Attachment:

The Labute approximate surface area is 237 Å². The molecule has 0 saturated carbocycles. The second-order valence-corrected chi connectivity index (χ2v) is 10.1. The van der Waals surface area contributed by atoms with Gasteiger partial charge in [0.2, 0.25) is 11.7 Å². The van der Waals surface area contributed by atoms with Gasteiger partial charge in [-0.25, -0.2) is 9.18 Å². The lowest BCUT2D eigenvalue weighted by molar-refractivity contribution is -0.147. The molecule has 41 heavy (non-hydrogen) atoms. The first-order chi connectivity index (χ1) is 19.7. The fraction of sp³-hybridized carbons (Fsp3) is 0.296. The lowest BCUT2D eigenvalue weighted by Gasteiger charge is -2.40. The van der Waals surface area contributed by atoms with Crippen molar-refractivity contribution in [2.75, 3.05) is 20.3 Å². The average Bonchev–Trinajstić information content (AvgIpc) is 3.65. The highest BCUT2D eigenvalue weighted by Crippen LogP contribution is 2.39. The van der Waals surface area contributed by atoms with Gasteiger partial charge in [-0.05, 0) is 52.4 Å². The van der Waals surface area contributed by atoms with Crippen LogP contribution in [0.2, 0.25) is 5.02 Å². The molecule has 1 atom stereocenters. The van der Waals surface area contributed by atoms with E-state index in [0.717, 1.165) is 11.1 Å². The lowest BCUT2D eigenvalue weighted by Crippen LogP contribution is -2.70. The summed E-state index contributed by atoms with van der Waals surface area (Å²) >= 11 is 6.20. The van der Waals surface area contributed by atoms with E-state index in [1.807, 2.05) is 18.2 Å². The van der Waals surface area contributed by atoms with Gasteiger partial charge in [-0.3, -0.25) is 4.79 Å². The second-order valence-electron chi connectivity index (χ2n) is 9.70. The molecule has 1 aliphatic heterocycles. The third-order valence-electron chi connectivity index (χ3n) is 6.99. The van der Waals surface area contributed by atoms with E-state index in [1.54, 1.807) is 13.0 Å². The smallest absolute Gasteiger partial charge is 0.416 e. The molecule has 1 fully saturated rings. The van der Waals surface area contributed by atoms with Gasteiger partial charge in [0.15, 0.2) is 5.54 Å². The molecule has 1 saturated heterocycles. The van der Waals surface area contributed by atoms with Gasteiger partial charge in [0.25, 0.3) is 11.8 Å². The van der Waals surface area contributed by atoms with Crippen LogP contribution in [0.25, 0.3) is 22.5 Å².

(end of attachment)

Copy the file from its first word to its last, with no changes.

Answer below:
The Labute approximate surface area is 237 Å². The molecule has 0 saturated carbocycles. The second-order valence-corrected chi connectivity index (χ2v) is 10.1. The van der Waals surface area contributed by atoms with Gasteiger partial charge in [0.2, 0.25) is 11.7 Å². The van der Waals surface area contributed by atoms with Gasteiger partial charge in [-0.25, -0.2) is 9.18 Å². The lowest BCUT2D eigenvalue weighted by molar-refractivity contribution is -0.147. The molecule has 41 heavy (non-hydrogen) atoms. The first-order chi connectivity index (χ1) is 19.7. The fraction of sp³-hybridized carbons (Fsp3) is 0.296. The lowest BCUT2D eigenvalue weighted by Gasteiger charge is -2.40. The van der Waals surface area contributed by atoms with Crippen molar-refractivity contribution in [2.75, 3.05) is 20.3 Å². The average Bonchev–Trinajstić information content (AvgIpc) is 3.65. The highest BCUT2D eigenvalue weighted by Crippen LogP contribution is 2.39. The van der Waals surface area contributed by atoms with Gasteiger partial charge in [-0.05, 0) is 52.4 Å². The van der Waals surface area contributed by atoms with Crippen LogP contribution in [0.2, 0.25) is 5.02 Å². The molecule has 1 atom stereocenters. The van der Waals surface area contributed by atoms with E-state index in [0.717, 1.165) is 11.1 Å². The lowest BCUT2D eigenvalue weighted by Crippen LogP contribution is -2.70. The summed E-state index contributed by atoms with van der Waals surface area (Å²) >= 11 is 6.20. The van der Waals surface area contributed by atoms with E-state index in [1.807, 2.05) is 18.2 Å². The van der Waals surface area contributed by atoms with Gasteiger partial charge in [-0.3, -0.25) is 4.79 Å². The second-order valence-electron chi connectivity index (χ2n) is 9.70. The molecule has 1 aliphatic heterocycles. The third-order valence-electron chi connectivity index (χ3n) is 6.99. The van der Waals surface area contributed by atoms with E-state index in [1.54, 1.807) is 13.0 Å². The smallest absolute Gasteiger partial charge is 0.416 e. The molecule has 1 fully saturated rings. The van der Waals surface area contributed by atoms with Gasteiger partial charge in [0.15, 0.2) is 5.54 Å². The molecule has 1 saturated heterocycles. The van der Waals surface area contributed by atoms with Gasteiger partial charge in [0.25, 0.3) is 11.8 Å². The van der Waals surface area contributed by atoms with Crippen LogP contribution in [0.25, 0.3) is 22.5 Å².